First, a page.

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The Guardian’s take on Sunak’s strikes: Being more inflexible than Thatcher is a flaw | Editorial


Rishi Sunak sees himself as Margaret Thatcher’s heir – but in the face of December strikes, what version of the former prime minister does he want to be? Mrs Thatcher was an ideologue who argued that the backlash against the ‘Winter of Discontent’ in 1978-79 represented a ‘radical shift’ in public opinion and a mandate to ‘clip the wings’ of trade unions. But it was also a pragmatics that in 1979 gave public sector workers a 25% pay rise – about double the rate of inflation and more than the 19% received by private sector workers – for avoid a second successive “winter of discontent”. Mr Sunak’s act of tribute favors ideological posturing over practical solutions: proposing new anti-strike laws which the Lords will not pass because he has no electoral mandate to enact them; and doubling wage restrictions for key workers.

This strategy is disastrous for the public sector – resulting in lower recruitment, deteriorating services and escalating social conflict. The Prime Minister is out of touch with a nation that is increasingly restive in the face of unreliability and the growing abandonment of publicly funded services. Millions of underpaid Britons struggling with a growing cost-of-living crisis seem, for now, empathetic to the continued strikes by the NHS, postal and railway workers, and the actions planned by the teachers and border force personnel.

When ministers sabotage a rail deal that the unions might agree to, they cannot pretend to be neutral. It is misleading to say, as the government does, that state employee pay is a matter for independent oversight bodies – when their terms of reference are set by ministers who effectively rig the outcome by handing out rewards on their terms . The result is that the biggest drops in real wages are for public sector workers and those in sectors where the government sits behind the employers, such as the railways.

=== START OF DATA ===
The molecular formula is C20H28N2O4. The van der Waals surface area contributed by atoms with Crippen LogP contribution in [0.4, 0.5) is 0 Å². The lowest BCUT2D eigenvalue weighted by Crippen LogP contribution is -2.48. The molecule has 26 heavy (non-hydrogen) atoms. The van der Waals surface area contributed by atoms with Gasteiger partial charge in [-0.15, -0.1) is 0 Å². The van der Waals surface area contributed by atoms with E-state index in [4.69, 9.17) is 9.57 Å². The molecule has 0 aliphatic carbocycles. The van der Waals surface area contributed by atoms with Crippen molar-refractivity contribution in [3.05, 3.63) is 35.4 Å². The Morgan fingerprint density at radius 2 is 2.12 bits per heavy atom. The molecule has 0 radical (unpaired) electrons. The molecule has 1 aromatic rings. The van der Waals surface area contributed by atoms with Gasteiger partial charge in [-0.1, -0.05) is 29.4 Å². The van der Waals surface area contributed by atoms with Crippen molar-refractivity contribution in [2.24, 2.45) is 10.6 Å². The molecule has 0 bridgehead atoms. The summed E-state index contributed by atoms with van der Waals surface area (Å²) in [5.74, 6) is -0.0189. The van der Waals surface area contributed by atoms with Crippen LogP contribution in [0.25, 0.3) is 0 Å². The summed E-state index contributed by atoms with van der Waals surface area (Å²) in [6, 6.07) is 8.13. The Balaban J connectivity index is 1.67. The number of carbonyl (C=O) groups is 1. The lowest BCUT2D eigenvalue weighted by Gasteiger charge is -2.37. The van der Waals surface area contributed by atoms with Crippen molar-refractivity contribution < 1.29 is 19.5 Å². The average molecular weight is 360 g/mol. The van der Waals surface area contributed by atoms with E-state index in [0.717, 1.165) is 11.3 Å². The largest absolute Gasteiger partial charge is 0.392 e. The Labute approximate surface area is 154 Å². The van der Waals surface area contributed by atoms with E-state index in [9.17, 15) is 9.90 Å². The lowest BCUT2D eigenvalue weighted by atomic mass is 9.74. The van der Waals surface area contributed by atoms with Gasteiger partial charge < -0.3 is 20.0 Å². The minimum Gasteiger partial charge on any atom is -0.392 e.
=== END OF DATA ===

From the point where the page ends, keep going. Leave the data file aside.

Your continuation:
It would be unsustainable in normal times for wages in the private sector to increase by nearly 7% per year while those in the public sector only increase by 2%. It’s indefensible when inflation is in double digits. Allowing public sector wages to catch up is not inflationary, nor will it trigger a wage-price spiral. In Scotland, an offer of a 7.5% increase to nurses, well below that desired by the unions, was enough to avoid the strike. Ministers have settled the criminal lawyers’ strike with a 15% fee increase. Negotiations can end disputes, but ministers don’t sit down with unions to talk money, preferring instead to call in the military – and let strikes go ahead so workers can be blamed by those who are embarrassed.

Public sector workers are demanding pay rises to match inflation, arguing they are seeing pay cuts in real terms after more than a decade of restrictions. Ben Zaranko of the Institute of Tax Studies think it would cost the Treasury around £15 billion. Mr. Sunak will not spend the money. It’s not because of an adverse market reaction or because the country can’t afford it. That’s because the prime minister’s most notable achievement is making austerity respectable in his party again, even if the electorate is unconvinced. His sleight of hand is to defend his policy of balancing the books with voters by claiming that government spending has been kept the same in terms of cash while cutting the state by 10% in real terms to appease the Conservative MPs.

Mr. Sunak’s policies have either been irrelevant to the country’s needs or harmful to its economy. It is dishonest to pretend that public services will not be damaged by using rising prices to squeeze budgets and erode staff salaries. Mr Sunak is expected to emulate Mrs Thatcher’s realism and offer inflation-proof wage bonuses to end industrial action. Otherwise, the country will hold him responsible for what risks being not just a winter but a year of discontent.



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